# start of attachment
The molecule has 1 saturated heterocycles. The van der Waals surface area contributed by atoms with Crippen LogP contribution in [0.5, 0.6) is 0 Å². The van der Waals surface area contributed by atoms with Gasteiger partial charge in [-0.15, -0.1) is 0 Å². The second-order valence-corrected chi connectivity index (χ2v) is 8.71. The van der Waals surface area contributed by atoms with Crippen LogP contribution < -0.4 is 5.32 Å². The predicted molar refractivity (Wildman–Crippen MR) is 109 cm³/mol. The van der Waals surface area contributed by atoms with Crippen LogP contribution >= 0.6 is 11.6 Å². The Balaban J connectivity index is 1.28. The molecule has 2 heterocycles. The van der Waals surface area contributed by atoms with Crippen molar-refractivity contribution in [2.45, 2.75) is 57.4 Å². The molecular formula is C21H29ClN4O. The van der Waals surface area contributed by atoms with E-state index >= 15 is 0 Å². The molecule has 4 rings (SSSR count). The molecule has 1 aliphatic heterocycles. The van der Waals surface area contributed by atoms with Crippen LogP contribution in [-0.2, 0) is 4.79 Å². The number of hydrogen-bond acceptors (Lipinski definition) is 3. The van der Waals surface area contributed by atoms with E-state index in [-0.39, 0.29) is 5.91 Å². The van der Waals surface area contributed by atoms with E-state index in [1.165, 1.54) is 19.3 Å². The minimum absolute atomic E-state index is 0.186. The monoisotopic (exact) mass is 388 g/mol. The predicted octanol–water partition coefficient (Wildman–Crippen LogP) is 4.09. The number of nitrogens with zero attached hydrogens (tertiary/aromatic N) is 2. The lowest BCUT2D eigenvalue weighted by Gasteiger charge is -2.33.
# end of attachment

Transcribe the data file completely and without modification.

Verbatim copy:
The molecule has 1 saturated heterocycles. The van der Waals surface area contributed by atoms with Crippen LogP contribution in [0.5, 0.6) is 0 Å². The van der Waals surface area contributed by atoms with Gasteiger partial charge in [-0.15, -0.1) is 0 Å². The second-order valence-corrected chi connectivity index (χ2v) is 8.71. The van der Waals surface area contributed by atoms with Crippen LogP contribution < -0.4 is 5.32 Å². The predicted molar refractivity (Wildman–Crippen MR) is 109 cm³/mol. The van der Waals surface area contributed by atoms with Crippen LogP contribution >= 0.6 is 11.6 Å². The Balaban J connectivity index is 1.28. The molecule has 2 heterocycles. The van der Waals surface area contributed by atoms with Crippen molar-refractivity contribution in [2.45, 2.75) is 57.4 Å². The molecular formula is C21H29ClN4O. The van der Waals surface area contributed by atoms with E-state index >= 15 is 0 Å². The molecule has 4 rings (SSSR count). The molecule has 1 aliphatic heterocycles. The van der Waals surface area contributed by atoms with Crippen LogP contribution in [-0.2, 0) is 4.79 Å². The number of hydrogen-bond acceptors (Lipinski definition) is 3. The van der Waals surface area contributed by atoms with E-state index in [-0.39, 0.29) is 5.91 Å². The van der Waals surface area contributed by atoms with E-state index in [1.165, 1.54) is 19.3 Å². The minimum absolute atomic E-state index is 0.186. The monoisotopic (exact) mass is 388 g/mol. The predicted octanol–water partition coefficient (Wildman–Crippen LogP) is 4.09. The number of nitrogens with zero attached hydrogens (tertiary/aromatic N) is 2. The lowest BCUT2D eigenvalue weighted by Gasteiger charge is -2.33.